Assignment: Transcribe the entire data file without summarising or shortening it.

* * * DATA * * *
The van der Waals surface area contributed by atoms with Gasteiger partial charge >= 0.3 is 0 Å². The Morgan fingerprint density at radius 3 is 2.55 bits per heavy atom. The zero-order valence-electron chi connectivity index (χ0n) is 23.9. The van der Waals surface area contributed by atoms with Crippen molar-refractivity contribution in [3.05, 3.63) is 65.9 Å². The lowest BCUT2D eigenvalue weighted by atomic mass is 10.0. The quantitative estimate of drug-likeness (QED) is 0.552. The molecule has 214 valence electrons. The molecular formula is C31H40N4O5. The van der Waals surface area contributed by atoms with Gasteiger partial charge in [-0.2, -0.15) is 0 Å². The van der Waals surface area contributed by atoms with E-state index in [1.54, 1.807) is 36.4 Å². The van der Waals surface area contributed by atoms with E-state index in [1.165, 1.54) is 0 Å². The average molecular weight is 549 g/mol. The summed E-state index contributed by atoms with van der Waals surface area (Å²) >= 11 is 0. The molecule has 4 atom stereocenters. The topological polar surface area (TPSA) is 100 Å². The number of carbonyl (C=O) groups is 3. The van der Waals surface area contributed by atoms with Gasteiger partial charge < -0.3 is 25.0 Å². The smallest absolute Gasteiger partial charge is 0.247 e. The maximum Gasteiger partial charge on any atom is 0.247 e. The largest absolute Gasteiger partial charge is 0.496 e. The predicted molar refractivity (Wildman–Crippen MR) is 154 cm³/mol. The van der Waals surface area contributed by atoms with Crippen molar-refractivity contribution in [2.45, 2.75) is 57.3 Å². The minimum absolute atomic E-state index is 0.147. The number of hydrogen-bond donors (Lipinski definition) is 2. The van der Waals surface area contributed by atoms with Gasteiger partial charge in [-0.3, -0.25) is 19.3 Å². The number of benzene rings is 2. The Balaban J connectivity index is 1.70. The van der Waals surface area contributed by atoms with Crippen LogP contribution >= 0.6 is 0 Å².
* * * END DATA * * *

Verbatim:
The van der Waals surface area contributed by atoms with Gasteiger partial charge >= 0.3 is 0 Å². The Morgan fingerprint density at radius 3 is 2.55 bits per heavy atom. The zero-order valence-electron chi connectivity index (χ0n) is 23.9. The van der Waals surface area contributed by atoms with Crippen molar-refractivity contribution in [3.05, 3.63) is 65.9 Å². The lowest BCUT2D eigenvalue weighted by atomic mass is 10.0. The quantitative estimate of drug-likeness (QED) is 0.552. The molecule has 214 valence electrons. The molecular formula is C31H40N4O5. The van der Waals surface area contributed by atoms with Gasteiger partial charge in [-0.2, -0.15) is 0 Å². The van der Waals surface area contributed by atoms with E-state index in [1.54, 1.807) is 36.4 Å². The van der Waals surface area contributed by atoms with E-state index in [1.165, 1.54) is 0 Å². The average molecular weight is 549 g/mol. The summed E-state index contributed by atoms with van der Waals surface area (Å²) >= 11 is 0. The molecule has 4 atom stereocenters. The topological polar surface area (TPSA) is 100 Å². The number of carbonyl (C=O) groups is 3. The van der Waals surface area contributed by atoms with Gasteiger partial charge < -0.3 is 25.0 Å². The smallest absolute Gasteiger partial charge is 0.247 e. The maximum Gasteiger partial charge on any atom is 0.247 e. The largest absolute Gasteiger partial charge is 0.496 e. The predicted molar refractivity (Wildman–Crippen MR) is 154 cm³/mol. The van der Waals surface area contributed by atoms with Crippen molar-refractivity contribution in [2.45, 2.75) is 57.3 Å². The minimum absolute atomic E-state index is 0.147. The number of hydrogen-bond donors (Lipinski definition) is 2. The van der Waals surface area contributed by atoms with Gasteiger partial charge in [-0.3, -0.25) is 19.3 Å². The number of benzene rings is 2. The Balaban J connectivity index is 1.70. The van der Waals surface area contributed by atoms with Crippen LogP contribution >= 0.6 is 0 Å².